Sub-set of "meniere's disease"?

Researching MAV, it seems that vertigo related to migraine lasts under 30 minutes according to what’s been written. This is curious, because if true and accurate,If vertigo lasts between eight hours and three days, would that fact eliminate MAV as a diagnosis?
If so, then perhaps there is a sub-group of Meniere’s Disease that affects people with migraines??? :?:
Reading about Meniere’s Disease, it seems that stress can cause an attacK.

GOOD LUCK. :slight_smile:

There are some people who (for whatever reason) think that MAV only happens in short episodes (like 30 minutes or less). To put it simply, they are wrong.

It is true, though, that you can have both Meniere’s and migraine (and/or MAV). It is not known for certain (from what I’ve read) that Meniere’s causes the other, in those cases.

Raven, here is a cut and paste from a great article on MAV. Like everything else with this disorder, there is not one thing that fits all.

The duration of the vertigo can also be quite variable. When vertigo is present, it may be indistinguishable from the spontaneous vertigo of Ménière disease. One clue that the vertigo is not of the Ménière type is that the vertigo of migraine-associated vertigo may last longer than 24 hours. In fact, a rocking sensation may be a continuous feeling for many weeks to months. In contrast, the vertigo of Ménière disease typically does not last longer than 24 hours. (For further information regarding migraine-associated vertigo and Ménière disease, see Differentials and Table 1). The frequencies of different durations of vertigo spells in migraine-associated vertigo are as follows:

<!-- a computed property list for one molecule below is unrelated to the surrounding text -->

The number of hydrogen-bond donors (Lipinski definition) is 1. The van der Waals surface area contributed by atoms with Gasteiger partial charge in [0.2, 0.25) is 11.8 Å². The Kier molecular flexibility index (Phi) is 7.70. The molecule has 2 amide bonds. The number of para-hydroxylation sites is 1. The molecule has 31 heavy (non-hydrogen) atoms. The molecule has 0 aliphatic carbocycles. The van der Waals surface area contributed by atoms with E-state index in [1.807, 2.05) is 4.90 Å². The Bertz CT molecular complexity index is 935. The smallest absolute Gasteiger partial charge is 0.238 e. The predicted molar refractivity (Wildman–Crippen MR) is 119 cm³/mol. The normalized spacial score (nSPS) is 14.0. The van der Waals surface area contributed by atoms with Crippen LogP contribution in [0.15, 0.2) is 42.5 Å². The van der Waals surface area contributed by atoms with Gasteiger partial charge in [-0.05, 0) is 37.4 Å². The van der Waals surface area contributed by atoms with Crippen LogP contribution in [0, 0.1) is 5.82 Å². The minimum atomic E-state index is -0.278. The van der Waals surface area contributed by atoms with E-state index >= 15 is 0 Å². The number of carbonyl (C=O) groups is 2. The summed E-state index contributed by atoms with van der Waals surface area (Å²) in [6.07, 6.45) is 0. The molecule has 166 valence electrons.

A duration of seconds (7%)
A duration of minutes to up to 2 hours (31%)
A duration of 2-6 hours (5%)
A duration of 6-24 hours (8%)
A duration longer than 24 hours (49%)


Thanks for these replies—and any more that are forthcoming. 8)
Yes, so many searches have said that vertigo related to migraine lasts less than 30 minutes. So, information may not always be accurate.

Researching also revealed that many people with diagnosis of Meniere’s Disease may actually have MAV because the two disorders are difficult to distinguish from one another.
It has been stated that MAV is diagnosed mainly from clinical picture and described symptoms. There seems to be no definitive test that results in diagnosis of MAV.

Hi Raven,

This is something that I would have liked to discuss further with my neurologist but there was a waiting room of patients backed up to see him: when he diagnosed me with MAV he actually said I was in a cylcle of migraines. Given what I know of migraine ie, traditionally considered to have a start and end point, what I took from that is that someone with MAV is experiencing pretty much back to back migraine. Kind of makes sense to me when symptoms are going on for weeks or months. Also, I have (when in the throes of MAV) had better or worse days as well as the occasional “good” day which fits with the idea of cycle of migraine.

But I have sort of filled in the gaps there myself so could be completely wrong :wink:


:smiley: Thanks for response, Vic.
Good luck with your search for something helpful, too. :slight_smile: